A high percentage of personal injury lawsuits are based upon claims of negligence. Negligence and intentional torts are both similar in that they result in harm to others. However, negligence actions differ from intentional torts because they are the result of a non-intentional action. There are essentially four elements of a negligence claim that must be met in order to prevail in a lawsuit. There must be a duty of cared owed to another, a breach of this duty of care, actual harm as a result of this breach, and causation. An individual will be on the hook for any harm that arises due to his or her’s negligence actions. If one’s standard of care deviates from that of a reasonably prudent person under same or similar circumstances, then the individual’s actions may be considered negligent.
The concept of the first element of a negligence claim of a duty of care is highlighted in this recent case. Ms. Ponceti and her daughter, Katilynn, lived in an apartment complex located in Louisiana owned by First Lake Properties (“First Lake”). While Katilynn was playing in the courtyard of the apartment complex, a teenager lost control of his bicycle and injured her. Ms. Ponceti sued First Lake, claiming that it was negligent in allowing the teenager to ride bicycles on the sidewalks of the apartment complex.
This is a personal injury lawsuit based upon the previously discussed negligence tort theory. In claiming First Lake was negligent in allowing bikes on the sidewalks, Ms. Ponceti needed to show that First Lake owed her daughter a duty to take reasonable care by preventing people from riding bicycles on its sidewalks that may potentially cause injury. Here a critical issue comes into play: does First Lake owe her such a duty?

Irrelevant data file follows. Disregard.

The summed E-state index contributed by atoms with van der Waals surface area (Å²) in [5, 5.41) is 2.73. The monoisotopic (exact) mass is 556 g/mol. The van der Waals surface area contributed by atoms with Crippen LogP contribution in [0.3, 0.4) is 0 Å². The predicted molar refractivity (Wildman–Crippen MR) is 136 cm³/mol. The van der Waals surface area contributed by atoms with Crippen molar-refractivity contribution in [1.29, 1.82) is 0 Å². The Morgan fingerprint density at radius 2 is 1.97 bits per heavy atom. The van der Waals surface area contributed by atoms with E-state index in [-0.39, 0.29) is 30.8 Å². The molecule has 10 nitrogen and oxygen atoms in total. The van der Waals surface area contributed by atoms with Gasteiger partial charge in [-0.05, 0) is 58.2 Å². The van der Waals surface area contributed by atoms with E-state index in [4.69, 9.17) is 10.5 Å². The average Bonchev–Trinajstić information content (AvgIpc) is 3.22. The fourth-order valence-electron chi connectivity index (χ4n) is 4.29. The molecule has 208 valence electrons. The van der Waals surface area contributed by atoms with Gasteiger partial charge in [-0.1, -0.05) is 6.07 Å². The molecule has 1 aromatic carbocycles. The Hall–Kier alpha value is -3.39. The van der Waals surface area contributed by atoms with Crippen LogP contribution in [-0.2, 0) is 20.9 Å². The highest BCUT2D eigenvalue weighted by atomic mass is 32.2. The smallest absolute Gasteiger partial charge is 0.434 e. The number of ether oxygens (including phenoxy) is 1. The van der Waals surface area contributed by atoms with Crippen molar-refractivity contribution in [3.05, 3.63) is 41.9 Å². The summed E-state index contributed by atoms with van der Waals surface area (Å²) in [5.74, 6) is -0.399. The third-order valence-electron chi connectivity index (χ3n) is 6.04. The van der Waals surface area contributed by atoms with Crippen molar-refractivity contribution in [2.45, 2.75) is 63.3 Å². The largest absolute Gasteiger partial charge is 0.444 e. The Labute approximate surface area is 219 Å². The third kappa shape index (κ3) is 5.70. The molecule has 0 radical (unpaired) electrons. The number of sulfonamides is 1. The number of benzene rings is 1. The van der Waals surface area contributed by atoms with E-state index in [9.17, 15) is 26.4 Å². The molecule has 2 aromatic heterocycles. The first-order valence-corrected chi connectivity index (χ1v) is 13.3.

Notice that we are not talking about whether Ms. Ponceti or First Lake thinks there is a duty, but rather whether there should be a duty. The test for determining duty is fairly complex and requires balancing multiple factors. Some factors of the test that should be highlighted are: “is there a very high degree of foreseeability that harm may occur to give rise to duty?” “The foreseeability and gravity of the harm are to be determined by the facts and circumstances of the case. The most important factor is the existence, frequency, and similarity of prior incidents of crime.”
Now we apply them to our case to examine duty. The first sentence tells us that foreseeability is not only one of the factors, but also an important one to prove duty. The next sentence means whether First Lake could foresee Katilynn’s injury depends on many factors. The last sentence says the existence of similar prior incidents is a key factor for showing foreseeability. Ms. Ponceti ended up losing the case. She admitted that she had never seen anyone riding bicycles in the courtyard before her daughter’s injury and First Lake had never received any complaints about individuals riding bicycles in the courtyard. The court concluded from theses facts that Ms. Ponceti failed to show any similar prior incident; therefore, Katilynn’s injury was not foreseeable to First Lake and it did not owe her the duty to prevent individuals from riding bicycles on its sidewalks.
As you can see from the example above, duty is examined by a multi-factor test and the test is very case-specific. Its vagueness leaves a lot of room for arguments that can significantly affect the outcome of a case. It is therefore essential to have legal representation to provide you with well-developed arguments in order to be prepared to tackle the most difficult legal issues.